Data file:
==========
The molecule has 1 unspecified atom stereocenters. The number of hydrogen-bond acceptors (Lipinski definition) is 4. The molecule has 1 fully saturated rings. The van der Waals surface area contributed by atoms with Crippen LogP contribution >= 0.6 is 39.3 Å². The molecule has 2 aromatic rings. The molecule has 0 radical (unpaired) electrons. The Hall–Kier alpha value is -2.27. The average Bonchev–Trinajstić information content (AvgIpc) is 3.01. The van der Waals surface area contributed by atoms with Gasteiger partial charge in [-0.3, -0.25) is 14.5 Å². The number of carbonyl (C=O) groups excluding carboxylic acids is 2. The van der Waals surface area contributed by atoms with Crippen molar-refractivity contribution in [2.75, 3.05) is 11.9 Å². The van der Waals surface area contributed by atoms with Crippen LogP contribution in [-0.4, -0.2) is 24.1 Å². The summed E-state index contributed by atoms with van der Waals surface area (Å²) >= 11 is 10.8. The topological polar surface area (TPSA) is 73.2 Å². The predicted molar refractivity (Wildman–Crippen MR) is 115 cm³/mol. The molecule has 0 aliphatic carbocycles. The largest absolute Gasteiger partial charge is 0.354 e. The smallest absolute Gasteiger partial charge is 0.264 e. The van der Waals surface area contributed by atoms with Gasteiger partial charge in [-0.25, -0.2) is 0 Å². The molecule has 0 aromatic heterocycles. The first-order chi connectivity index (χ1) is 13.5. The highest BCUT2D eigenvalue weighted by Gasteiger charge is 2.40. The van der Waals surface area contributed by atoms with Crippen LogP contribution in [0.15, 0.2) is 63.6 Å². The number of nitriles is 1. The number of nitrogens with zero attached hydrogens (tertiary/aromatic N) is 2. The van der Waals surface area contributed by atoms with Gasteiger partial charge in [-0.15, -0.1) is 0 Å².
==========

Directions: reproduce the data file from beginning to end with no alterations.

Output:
The molecule has 1 unspecified atom stereocenters. The number of hydrogen-bond acceptors (Lipinski definition) is 4. The molecule has 1 fully saturated rings. The van der Waals surface area contributed by atoms with Crippen LogP contribution >= 0.6 is 39.3 Å². The molecule has 2 aromatic rings. The molecule has 0 radical (unpaired) electrons. The Hall–Kier alpha value is -2.27. The average Bonchev–Trinajstić information content (AvgIpc) is 3.01. The van der Waals surface area contributed by atoms with Gasteiger partial charge in [-0.3, -0.25) is 14.5 Å². The number of carbonyl (C=O) groups excluding carboxylic acids is 2. The van der Waals surface area contributed by atoms with Crippen molar-refractivity contribution in [2.75, 3.05) is 11.9 Å². The van der Waals surface area contributed by atoms with Crippen LogP contribution in [-0.4, -0.2) is 24.1 Å². The summed E-state index contributed by atoms with van der Waals surface area (Å²) >= 11 is 10.8. The topological polar surface area (TPSA) is 73.2 Å². The predicted molar refractivity (Wildman–Crippen MR) is 115 cm³/mol. The molecule has 0 aliphatic carbocycles. The largest absolute Gasteiger partial charge is 0.354 e. The smallest absolute Gasteiger partial charge is 0.264 e. The van der Waals surface area contributed by atoms with Gasteiger partial charge in [-0.25, -0.2) is 0 Å². The molecule has 0 aromatic heterocycles. The first-order chi connectivity index (χ1) is 13.5. The highest BCUT2D eigenvalue weighted by Gasteiger charge is 2.40. The van der Waals surface area contributed by atoms with Crippen LogP contribution in [0.15, 0.2) is 63.6 Å². The number of nitriles is 1. The number of nitrogens with zero attached hydrogens (tertiary/aromatic N) is 2. The van der Waals surface area contributed by atoms with Gasteiger partial charge in [-0.15, -0.1) is 0 Å².